The winners of National Geographic’s Traveler Photo Contest 2015 have been announced. Submissions came in from all over the world, and while many focus on the unique cultures, people, and architecture of far-off lands, there are some absolutely gorgeous shots of our ocean environment and its inhabitants. My favorite is the picture above, of a beautiful little squid in Puget Sound, Des Moines, Washington, captured by J. Miller. He writes: “While diving in the cool waters of the Puget Sound this gorgeous squid was excited by my bright dive lights. I quickly settled myself and moved in for an amazing encounter. This particular squid hovered for several minutes while I squeezed off several images. With the beautiful blue highlights, this one really stood out.” Below are some other fantastic shots, and you can see all the top entries on the National Geographic site, here.… More:

Tattoo Tuesday

tattoo tuesday 7-28Early in the 20th century, New London, Ct was a thriving port city, with a raucous nightlife fueled bu sailors and alcohol. In fact, my band practiced in an old speakeasy with a beautifully tiled indoor pool, dating from the from the prohibition era. It is said that the town wanted to discourage unruly Navy seamen from invading downtown New London (In Eugene O’Neil’s iconic works, it is known as “uptown”, as the city’s more well-to-do upper class lived 1 mile south of the city center). To achieve this, the town’s council enacted many new ordinances, including outlawing tattoo shops in the city of New London.  Just a few years ago, that ordinance was lifted, and there has been a sort of tattoo parlor renaissance in my old hometown. tattoo tuesday 7-28bOver the years, I have been a particular fan of the work of Elisha Schauer. I saw her art at friends’ houses, at local art shows, and online. These days, she is a tattoo artist at New London Ink, and I really dig the skin art that she has been sharing. The tentacles of all things fishy and reefy runs deep in popular culture. I’m proud to be a part of such a creative, thriving tattoo culture that can bring people into closer contact with our beautiful (and sometimes funny) ocean  world.… More:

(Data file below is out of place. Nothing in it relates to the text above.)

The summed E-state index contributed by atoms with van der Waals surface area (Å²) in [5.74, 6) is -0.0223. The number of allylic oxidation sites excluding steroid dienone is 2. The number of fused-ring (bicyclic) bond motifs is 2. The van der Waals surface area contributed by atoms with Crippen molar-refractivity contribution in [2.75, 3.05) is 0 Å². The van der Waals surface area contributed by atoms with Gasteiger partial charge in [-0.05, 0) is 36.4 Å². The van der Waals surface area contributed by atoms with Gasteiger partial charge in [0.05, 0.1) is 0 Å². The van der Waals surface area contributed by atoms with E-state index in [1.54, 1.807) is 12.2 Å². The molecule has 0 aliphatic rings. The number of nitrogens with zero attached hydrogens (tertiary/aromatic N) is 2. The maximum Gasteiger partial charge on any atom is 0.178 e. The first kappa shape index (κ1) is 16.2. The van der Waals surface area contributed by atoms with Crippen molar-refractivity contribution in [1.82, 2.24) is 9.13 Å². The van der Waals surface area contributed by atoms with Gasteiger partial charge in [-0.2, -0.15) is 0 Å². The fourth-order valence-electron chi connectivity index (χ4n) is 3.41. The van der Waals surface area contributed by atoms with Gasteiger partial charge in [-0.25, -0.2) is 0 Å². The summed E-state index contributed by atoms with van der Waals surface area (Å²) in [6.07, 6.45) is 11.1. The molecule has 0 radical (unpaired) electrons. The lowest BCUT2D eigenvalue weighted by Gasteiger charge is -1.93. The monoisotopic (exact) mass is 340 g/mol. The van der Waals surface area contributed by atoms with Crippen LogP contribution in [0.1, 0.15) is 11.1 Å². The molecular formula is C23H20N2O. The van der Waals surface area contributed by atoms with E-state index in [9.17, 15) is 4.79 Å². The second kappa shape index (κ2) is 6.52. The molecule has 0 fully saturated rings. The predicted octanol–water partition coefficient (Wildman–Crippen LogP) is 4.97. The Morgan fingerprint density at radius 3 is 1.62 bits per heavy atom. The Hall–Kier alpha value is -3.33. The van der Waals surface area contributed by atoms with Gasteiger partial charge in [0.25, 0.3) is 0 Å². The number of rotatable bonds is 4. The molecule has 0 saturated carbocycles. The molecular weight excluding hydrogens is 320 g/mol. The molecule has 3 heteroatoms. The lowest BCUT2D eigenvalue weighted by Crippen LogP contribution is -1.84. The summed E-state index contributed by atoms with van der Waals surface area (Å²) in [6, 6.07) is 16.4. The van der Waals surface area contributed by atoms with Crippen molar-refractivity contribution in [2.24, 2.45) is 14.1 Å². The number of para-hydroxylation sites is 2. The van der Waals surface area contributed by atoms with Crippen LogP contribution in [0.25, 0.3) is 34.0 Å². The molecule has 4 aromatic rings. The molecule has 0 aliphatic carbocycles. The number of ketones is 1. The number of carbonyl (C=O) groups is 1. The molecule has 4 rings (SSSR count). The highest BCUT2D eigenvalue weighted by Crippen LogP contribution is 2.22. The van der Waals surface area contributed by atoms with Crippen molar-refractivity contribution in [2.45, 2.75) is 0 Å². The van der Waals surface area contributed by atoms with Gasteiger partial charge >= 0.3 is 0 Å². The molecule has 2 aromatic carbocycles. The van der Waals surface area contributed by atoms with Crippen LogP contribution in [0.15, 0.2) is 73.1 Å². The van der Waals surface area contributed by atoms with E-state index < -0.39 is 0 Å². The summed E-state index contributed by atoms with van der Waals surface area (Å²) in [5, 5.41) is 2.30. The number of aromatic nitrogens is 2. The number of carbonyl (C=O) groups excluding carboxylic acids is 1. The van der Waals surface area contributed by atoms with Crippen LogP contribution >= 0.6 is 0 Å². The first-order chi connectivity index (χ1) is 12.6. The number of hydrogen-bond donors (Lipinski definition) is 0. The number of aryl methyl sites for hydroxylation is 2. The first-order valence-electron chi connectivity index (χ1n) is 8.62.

Sea Sheep

sea sheepThis is, without a doubt, one of the most adorable sea creatures I have ever seen – and it’s a slug! The tiny creature looks like a cartoon or maybe a Wallace and Gromit character, but it is most certainly real. Costasiella kuroshimae (or ‘Leaf Sheep’ for short) is found in saltwater environments near Indonesia, Japan, and the Philippines, and can grow up to 5mm in length. And, like the mammal it gets its name from, it likes its greens. The Leaf Sheep eats algae, and is one of the only animals in the world that is able to photosynthesize. And while it is not very efficient at it, some species can live for months on photosynthesis alone. As it eats, it partially digests the algae, but leaves the chloroplasts intact, incorporating them into its own body, and storing them in its multiple spiky appendages. The cute little slug then uses the chloroplasts to manufacture energy. The process is called kleptoplasty,a term derived from the Greek word Kleptes (κλέπτης), which means “thief”. and can only be found in certain sacoglossan sea slugs…like this little guy.… More:

Newsday at the Long Island Aquarium

Credit: Newsday/ Thomas A. Ferrara

 Joe Yaiullo and his world-renowned aquarium and staff got to play host to Newsday’s Jimin Kim this week, and provided the reporter and his photographer, Thomas A. Ferrara, with a myriad of fascinating, behind-the-scenes views of the daily workings.  The media team turned their tour into a photo essay, which you can see here.… More: